Is Beto O’Rourke just another Texas Democrat doomed?

At an open-air event next to a craft brewery in eastern Fort Worth, the modern indie-rock guitarist is a leading Democratic candidate for governor of Texas. “Who’s looking forward to seeing Beto?” he asks from the podium and pronounces the Spanish nickname “Bay-toe”. In a sprawling crowd of several hundred, a handful announce their excitement. The guitarist then asks if the crowd has heard of Foss, a defunct lo-fi punk band. “It was Bet’s band in El Paso,” he explains, before admiring an old photo of the band wearing O’Rourke. “Yes, this is for you, Beta.”

I’m tempted to check the date on my phone. Could I have gone through the portal somewhere on the way from Austin until 2018?

Other participants are coming. Many of them are transported from the parking lot in the center, safely around a few square blocks of homeless camps to arrive at the brewery. As the December sun sets, a campaign employee announces that O’Rourke will speak later than planned. The first band leaves and is replaced by a DJ who leads with top 40 standby and hip-hop airhorns. The answer is polite; then it hits the gold. “Just a girl from a small town,” the song begins, and the crowd thickens. Millennials and middle-aged people in black Beto T-shirts are starting to sing. Fifteen minutes later, the DJ throws caution behind his head and plays the song a second time. If there’s one thing this crowd doesn’t want to stop, it’s to believe.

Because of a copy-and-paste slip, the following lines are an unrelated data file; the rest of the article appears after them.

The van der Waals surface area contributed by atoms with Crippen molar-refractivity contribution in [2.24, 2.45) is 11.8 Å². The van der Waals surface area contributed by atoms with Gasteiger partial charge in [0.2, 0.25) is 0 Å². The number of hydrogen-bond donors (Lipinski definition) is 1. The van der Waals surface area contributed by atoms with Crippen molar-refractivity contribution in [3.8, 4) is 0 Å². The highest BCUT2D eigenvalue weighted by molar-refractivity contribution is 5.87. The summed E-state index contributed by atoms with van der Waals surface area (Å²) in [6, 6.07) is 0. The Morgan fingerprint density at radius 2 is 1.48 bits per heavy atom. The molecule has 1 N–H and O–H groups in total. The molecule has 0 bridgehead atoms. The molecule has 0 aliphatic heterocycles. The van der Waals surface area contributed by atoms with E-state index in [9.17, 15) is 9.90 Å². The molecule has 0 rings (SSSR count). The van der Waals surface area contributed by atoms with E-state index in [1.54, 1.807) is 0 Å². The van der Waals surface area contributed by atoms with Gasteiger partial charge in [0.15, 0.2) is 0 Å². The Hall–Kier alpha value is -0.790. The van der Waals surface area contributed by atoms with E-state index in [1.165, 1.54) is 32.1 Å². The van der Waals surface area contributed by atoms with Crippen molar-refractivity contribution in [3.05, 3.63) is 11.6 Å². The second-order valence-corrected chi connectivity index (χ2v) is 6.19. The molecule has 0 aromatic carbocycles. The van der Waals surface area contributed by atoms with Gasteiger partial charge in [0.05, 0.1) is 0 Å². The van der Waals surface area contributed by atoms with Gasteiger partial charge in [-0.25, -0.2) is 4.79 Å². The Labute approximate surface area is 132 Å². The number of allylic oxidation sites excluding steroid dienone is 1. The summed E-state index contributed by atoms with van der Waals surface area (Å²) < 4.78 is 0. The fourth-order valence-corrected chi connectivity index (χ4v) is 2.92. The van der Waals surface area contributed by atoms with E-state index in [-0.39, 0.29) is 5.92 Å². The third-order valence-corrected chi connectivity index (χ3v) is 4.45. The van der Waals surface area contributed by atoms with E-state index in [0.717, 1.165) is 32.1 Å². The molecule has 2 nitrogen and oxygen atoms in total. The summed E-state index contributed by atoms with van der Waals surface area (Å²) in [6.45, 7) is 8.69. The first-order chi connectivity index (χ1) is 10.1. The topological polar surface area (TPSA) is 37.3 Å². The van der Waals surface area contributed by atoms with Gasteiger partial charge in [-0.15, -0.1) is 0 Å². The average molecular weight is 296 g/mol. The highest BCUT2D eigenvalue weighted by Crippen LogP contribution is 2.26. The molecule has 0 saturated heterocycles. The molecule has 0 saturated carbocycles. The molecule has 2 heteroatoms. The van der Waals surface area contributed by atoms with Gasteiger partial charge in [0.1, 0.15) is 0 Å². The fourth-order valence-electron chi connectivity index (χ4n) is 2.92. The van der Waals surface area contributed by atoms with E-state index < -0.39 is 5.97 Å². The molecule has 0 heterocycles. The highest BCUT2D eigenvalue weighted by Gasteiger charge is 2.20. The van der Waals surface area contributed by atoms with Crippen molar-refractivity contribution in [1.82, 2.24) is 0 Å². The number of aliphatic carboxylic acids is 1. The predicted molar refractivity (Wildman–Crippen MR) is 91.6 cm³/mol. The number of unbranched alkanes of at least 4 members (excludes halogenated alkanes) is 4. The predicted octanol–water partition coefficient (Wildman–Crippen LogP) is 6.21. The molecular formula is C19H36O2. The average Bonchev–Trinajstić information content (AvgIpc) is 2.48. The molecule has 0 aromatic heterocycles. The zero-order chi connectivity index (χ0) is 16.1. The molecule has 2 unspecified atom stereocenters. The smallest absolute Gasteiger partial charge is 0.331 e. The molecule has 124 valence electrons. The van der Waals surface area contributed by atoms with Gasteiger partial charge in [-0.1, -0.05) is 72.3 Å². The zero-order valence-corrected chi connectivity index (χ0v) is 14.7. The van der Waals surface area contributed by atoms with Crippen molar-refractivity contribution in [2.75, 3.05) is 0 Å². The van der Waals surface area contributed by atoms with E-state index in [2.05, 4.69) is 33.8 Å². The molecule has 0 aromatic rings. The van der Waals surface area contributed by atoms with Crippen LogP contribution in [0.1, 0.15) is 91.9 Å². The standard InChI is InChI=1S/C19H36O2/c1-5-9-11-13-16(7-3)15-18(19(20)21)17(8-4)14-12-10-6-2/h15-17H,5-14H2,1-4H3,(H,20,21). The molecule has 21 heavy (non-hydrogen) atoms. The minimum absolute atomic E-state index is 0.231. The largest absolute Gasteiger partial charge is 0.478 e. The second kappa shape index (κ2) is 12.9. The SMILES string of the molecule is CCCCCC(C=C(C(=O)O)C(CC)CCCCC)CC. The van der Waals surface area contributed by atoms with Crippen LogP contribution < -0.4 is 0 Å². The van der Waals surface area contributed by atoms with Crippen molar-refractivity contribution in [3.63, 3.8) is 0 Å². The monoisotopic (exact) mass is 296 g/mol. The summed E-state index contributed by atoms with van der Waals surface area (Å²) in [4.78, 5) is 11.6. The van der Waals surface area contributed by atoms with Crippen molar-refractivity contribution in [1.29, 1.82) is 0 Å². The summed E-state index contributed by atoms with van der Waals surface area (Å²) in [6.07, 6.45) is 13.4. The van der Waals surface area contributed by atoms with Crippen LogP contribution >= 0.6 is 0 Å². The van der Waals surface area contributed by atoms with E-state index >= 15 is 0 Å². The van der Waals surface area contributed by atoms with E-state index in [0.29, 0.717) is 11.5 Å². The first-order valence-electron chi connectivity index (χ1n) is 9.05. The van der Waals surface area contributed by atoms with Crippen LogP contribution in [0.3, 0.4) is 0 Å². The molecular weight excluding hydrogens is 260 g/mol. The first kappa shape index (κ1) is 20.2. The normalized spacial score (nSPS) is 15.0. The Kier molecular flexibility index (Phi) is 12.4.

O’Rourke, who became famous for his almost successful attempt to overthrow Senator Ted Cruz four years ago, looks to another defeat. Polls show he is up 15 points behind incumbent Texas Republican governor Greg Abbott, who has defeated his two previous Democratic opponents and is sitting on a $ 55 million warchest. Unlike 2018, when O’Rourke opposed President Trump, he now looks down on the projected red wave. After the quixotic candidacy for president in 2020, he alienated swing voters. His democratic base may still adore him, but that’s not enough in Texas.

Gus Bova